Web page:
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Search Results: 1 - 10 of 301485 matches for " Wolfgang J. Parak "
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Characterization of protein adsorption onto FePt nanoparticles using dual-focus fluorescence correlation spectroscopy
Pauline Maffre,Karin Nienhaus,Faheem Amin,Wolfgang J. Parak
Beilstein Journal of Nanotechnology , 2011, DOI: 10.3762/bjnano.2.43
Abstract: Using dual-focus fluorescence correlation spectroscopy, we have analyzed the adsorption of three human blood serum proteins, namely serum albumin, apolipoprotein A-I and apolipoprotein E4, onto polymer-coated, fluorescently labeled FePt nanoparticles (~12 nm diameter) carrying negatively charged carboxyl groups on their surface. For all three proteins, a step-wise increase in hydrodynamic radius with protein concentration was observed, strongly suggesting the formation of protein monolayers that enclose the nanoparticles. Consistent with this interpretation, the absolute increase in hydrodynamic radius can be correlated with the molecular shapes of the proteins known from X-ray crystallography and solution experiments, indicating that the proteins bind on the nanoparticles in specific orientations. The equilibrium dissociation coefficients, measuring the affinity of the proteins to the nanoparticles, were observed to differ by almost four orders of magnitude. These variations can be understood in terms of the electrostatic properties of the proteins. From structure-based calculations of the surface potentials, positively charged patches of different extents can be revealed, through which the proteins interact electrostatically with the negatively charged nanoparticle surfaces.
Time-Resolved Fluorescence Immunoassay for C-Reactive Protein Using Colloidal Semiconducting Nanoparticles
Harri H?rm?,Juha Toivonen,Juhani T. Soini,Pekka H?nninen,Wolfgang J. Parak
Sensors , 2011, DOI: 10.3390/s111211335
Abstract: Besides the typical short-lived fluorescence with decay times in the nanosecond range, colloidal II/VI semiconductor nanoparticles dispersed in buffer also possess a long-lived fluorescence component with decay times in the microsecond range. Here, the signal intensity of the long-lived luminescence at microsecond range is shown to increase 1,000-fold for CdTe nanoparticles in PBS buffer. This long-lived fluorescence can be conveniently employed for time-gated fluorescence detection, which allows for improved signal-to-noise ratio and thus the use of low concentrations of nanoparticles. The detection principle is demonstrated with a time-resolved fluorescence immunoassay for the detection of C-reactive protein (CRP) using CdSe-ZnS nanoparticles and green light excitation.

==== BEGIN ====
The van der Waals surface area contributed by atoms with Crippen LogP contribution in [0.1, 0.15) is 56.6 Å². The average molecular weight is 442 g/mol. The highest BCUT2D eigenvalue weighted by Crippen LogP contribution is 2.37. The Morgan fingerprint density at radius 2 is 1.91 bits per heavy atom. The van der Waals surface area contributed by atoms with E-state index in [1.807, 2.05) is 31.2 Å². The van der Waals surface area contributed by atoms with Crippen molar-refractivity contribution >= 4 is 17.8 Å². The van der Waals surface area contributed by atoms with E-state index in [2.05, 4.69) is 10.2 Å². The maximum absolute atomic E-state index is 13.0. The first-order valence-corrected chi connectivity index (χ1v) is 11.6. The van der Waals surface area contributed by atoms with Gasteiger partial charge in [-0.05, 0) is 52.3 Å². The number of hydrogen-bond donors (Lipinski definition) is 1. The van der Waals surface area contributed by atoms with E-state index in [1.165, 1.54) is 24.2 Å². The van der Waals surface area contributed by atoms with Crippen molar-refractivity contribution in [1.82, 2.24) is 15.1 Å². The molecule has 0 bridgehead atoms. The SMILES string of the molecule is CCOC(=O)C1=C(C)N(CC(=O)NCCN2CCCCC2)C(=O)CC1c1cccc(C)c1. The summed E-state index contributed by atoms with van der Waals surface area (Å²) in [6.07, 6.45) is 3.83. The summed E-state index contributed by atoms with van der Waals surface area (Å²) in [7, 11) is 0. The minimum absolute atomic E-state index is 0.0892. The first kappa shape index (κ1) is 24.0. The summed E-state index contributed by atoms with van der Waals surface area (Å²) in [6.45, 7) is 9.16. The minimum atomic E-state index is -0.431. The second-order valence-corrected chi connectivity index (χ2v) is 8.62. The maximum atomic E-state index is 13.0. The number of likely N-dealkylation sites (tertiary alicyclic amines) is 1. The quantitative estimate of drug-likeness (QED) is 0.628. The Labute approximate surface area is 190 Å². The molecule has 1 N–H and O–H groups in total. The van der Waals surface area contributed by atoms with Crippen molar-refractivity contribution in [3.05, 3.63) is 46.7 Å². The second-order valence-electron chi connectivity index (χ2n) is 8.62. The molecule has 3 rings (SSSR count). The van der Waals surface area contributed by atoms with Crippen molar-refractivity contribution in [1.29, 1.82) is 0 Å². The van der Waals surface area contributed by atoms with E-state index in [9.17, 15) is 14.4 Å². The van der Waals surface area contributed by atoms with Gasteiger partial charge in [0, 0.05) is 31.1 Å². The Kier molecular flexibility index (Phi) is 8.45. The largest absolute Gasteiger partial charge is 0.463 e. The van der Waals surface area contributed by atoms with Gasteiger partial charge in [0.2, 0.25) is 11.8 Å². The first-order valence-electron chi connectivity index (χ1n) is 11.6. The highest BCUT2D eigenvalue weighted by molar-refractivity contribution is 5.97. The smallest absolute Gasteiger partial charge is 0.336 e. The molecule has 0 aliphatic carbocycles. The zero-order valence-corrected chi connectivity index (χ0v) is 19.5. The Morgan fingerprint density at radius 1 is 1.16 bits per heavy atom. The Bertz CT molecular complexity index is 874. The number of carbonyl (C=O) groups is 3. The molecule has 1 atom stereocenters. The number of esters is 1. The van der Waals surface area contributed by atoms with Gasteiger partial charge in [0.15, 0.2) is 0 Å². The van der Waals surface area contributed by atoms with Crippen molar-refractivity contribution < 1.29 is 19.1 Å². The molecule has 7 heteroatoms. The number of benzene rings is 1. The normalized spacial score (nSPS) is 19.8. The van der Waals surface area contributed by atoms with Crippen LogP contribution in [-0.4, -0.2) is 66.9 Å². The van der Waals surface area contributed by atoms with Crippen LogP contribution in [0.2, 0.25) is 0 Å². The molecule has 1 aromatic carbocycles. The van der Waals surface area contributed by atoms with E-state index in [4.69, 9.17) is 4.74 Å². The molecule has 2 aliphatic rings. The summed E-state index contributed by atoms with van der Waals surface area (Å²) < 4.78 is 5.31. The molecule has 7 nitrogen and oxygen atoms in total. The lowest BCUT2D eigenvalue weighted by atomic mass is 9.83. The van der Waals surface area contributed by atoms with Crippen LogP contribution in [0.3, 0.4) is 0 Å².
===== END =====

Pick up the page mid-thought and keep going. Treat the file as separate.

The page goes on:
Quantification of the internalization patterns of superparamagnetic iron oxide nanoparticles with opposite charge
Christoph Schweiger, Raimo Hartmann, Feng Zhang, Wolfgang J. Parak, Thomas H. Kissel, Pilar Rivera_Gil
Journal of Nanobiotechnology , 2012, DOI: 10.1186/1477-3155-10-28
Abstract: The physicochemical characterization of the nanoparticles showed particles of approximately the same size and shape as well as similar magnetic properties, only differing in charge due to different surface coatings. Incubation of the cells with both nanoparticles resulted in strong differences in the internalization rate and in the intracellular localization depending on the charge. Quantitative and qualitative analysis of nanoparticles-organelle colocalization experiments revealed that positively charged particles were found to enter the cells faster using different endocytotic pathways than their negative counterparts. Nevertheless, both nanoparticles species were finally enriched inside lysosomal structures and their efficiency in agarose phantom relaxometry experiments was very similar.This quantitative analysis demonstrates that charge is a key factor influencing the nanoparticle-cell interactions, specially their intracellular accumulation. Despite differences in their physicochemical properties and intracellular distribution, the efficiencies of both nanoparticles as MRI agents were not significantly different.
Getting Across the Plasma Membrane and Beyond: Intracellular Uses of Colloidal Semiconductor Nanocrystals
Camilla Luccardini,Aleksey Yakovlev,Stéphane Gaillard,Marcel van ‘t Hoff,Alicia Piera Alberola,Jean-Maurice Mallet,Wolfgang J. Parak,Anne Feltz,Martin Oheim
Journal of Biomedicine and Biotechnology , 2007, DOI: 10.1155/2007/68963